The plants you choose for your landscape change its temperature, light, wind and noise levels. Plant function can also help you control erosion and weeds.
New plantings are particularly susceptible to damage from storms and harsh weather. Gardeners use everything from tarps and netting to buckets and pans to cover delicate new growth.
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1. Choose the Right Plants
The type of plants you choose will have a huge impact on your garden. Avoid invasive species (plants that spread quickly and cause problems in the environment). It’s also a good idea to consider crop rotation – don’t plant the same thing in the same spot year after year, as this can encourage pests and diseases.
Look for plants that have a wide range of bloom times so you can enjoy your garden throughout the season. And don’t forget to include plants that add winter interest, such as evergreens and shrubs with interesting seed heads like heuchera and heather.
When it comes to preventing pests, select varieties that are more resistant to the specific problem you’re having (e.g. if squash bugs are ravaging your crops, try ‘Butternut’ or ‘Royal Acorn’). You can also use insecticidal soap and neem oil sprays to keep unwanted insects at bay.
2. Keep Your Plants Well Watered
The way in which you water your gardens and houseplants is critical for their health. Over-watering can lead to disease and under-watering can cause plants to become overgrown. It’s also important to understand that pests can hide among the foliage of your garden plants and are often difficult to detect. Regular inspections can help you spot insects and their larvae before they spread.
The best time to water is early in the day, before the heat of the sun sets in. This allows your garden to dry off during the day and minimizes fungal diseases that thrive in moist conditions.
Encourage beneficial insects by providing them with plenty of places to live and feed in your garden. Ladybugs, lacewings, parasitic wasps, and damsel bugs all provide natural insect control by feeding on pests and pollinating your flowers and vegetables.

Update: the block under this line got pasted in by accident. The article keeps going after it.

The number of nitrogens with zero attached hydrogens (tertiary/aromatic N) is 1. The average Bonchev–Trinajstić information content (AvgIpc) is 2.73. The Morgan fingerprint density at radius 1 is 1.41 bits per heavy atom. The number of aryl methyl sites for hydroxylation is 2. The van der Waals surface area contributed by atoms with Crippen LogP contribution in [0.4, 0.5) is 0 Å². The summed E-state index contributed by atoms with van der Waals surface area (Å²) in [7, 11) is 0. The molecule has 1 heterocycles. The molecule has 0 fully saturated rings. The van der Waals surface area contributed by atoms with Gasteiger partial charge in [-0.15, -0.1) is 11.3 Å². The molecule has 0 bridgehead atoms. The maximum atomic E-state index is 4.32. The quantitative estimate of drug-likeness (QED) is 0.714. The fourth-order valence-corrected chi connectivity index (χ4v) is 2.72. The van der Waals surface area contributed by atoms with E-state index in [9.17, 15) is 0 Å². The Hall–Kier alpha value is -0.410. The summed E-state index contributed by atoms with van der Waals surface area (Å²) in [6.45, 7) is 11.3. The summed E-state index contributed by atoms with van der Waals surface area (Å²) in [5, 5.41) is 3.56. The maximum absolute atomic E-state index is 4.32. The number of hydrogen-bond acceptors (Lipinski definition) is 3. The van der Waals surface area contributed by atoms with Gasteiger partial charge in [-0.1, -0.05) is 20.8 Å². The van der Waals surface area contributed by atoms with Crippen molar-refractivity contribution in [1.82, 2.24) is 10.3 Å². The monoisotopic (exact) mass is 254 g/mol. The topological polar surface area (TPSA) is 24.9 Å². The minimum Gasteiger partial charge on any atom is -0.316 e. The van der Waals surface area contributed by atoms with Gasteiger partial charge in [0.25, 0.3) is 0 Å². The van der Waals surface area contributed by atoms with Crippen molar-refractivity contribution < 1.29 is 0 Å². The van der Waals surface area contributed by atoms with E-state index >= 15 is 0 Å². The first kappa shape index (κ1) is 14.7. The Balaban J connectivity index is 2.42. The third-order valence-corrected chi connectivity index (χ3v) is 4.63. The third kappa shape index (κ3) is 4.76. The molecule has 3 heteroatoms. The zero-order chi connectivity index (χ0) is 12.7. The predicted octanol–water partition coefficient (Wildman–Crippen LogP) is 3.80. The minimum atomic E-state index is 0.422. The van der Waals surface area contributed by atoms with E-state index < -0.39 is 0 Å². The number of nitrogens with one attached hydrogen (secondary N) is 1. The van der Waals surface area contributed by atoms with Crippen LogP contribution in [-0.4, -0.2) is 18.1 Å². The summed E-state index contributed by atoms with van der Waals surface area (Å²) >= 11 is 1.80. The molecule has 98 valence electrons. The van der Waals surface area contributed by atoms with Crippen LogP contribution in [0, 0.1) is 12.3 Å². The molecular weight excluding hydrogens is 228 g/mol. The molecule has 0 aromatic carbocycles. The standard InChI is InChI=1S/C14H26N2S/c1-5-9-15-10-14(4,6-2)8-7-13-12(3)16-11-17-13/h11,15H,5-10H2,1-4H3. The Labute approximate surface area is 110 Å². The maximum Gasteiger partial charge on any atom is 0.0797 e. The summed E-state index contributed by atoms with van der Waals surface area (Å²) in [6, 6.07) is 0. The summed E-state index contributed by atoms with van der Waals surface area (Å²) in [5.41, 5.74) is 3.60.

3. Trim Hazardous Trees and Branches
Whether rabbits are munching on your vegetables or aphids are sucking the life out of your roses, pests can wreak havoc on even the healthiest gardens. Preventive measures, such as planting naturally resistant plants and implementing repellents, can help protect your garden from insects and other nuisances.
Trimming trees is necessary for several reasons, including removing damaged or diseased branches, preventing the spread of disease through rubbing branches, and opening the canopy to let in light and air. However, improper pruning can damage the tree and create a safety hazard.
When pruning a landscape tree, it is important to prune according to its natural form. Avoid transforming the shape of the tree by eliminating inward-growing or crossing branches, branches that obstruct traffic or interfere with buildings and narrow V-shaped crotches.
4. Don’t Forget About the Soil
The health of your soil is the foundation for a healthy garden. It dictates water holding capacity, drainage and nutrient availability. To test your soil, contact a Texas A&M Cooperative Extension agent or a private lab.
Regardless of your soil type, it’s important to amend it regularly to make it more fertile and less acidic. Add organic material to your soil (like compost) and work it into the top 6 inches of the bed.
Erosion can damage your garden, especially if it’s on an incline. If erosion is a problem, consider adding a thick layer of mulch. Mulch acts as a natural insulation and protects roots from temperature extremes. It also suppresses winter weeds and provides rich organic matter for the garden.
5. Hire a Professional
A landscaper has the experience, tools, and knowledge to protect your garden during construction projects. From new additions to rebuilt garages to major property changes, they can implement a variety of protection methods to shield your plantings from damage.
For instance, they may suggest adding sand to your soil for proper drainage. They can also help with preventing frost and keeping your plants watered correctly. And finally, they can provide a professional touch to your garden with fencing or trellises that blend well with the rest of the yard and don’t block sunlight. This will deter rabbits, foxes, and other critters from sneaking into your vegetable patch and feasting on all your hard work.
Just like your investment of a garden in your home, make sure to look over your home warranty and see what you can do to save time and money. A garden and landscaping can increase the value of your home but you also want to make sure that wear and tear of things inside your home are protected as well. Sites like https://www.cinchhomeservices.com/faq-library/-/faq/fix-leaky-tub-faucet will give a lot of resourceful information regarding up keeping of your home on the inside too.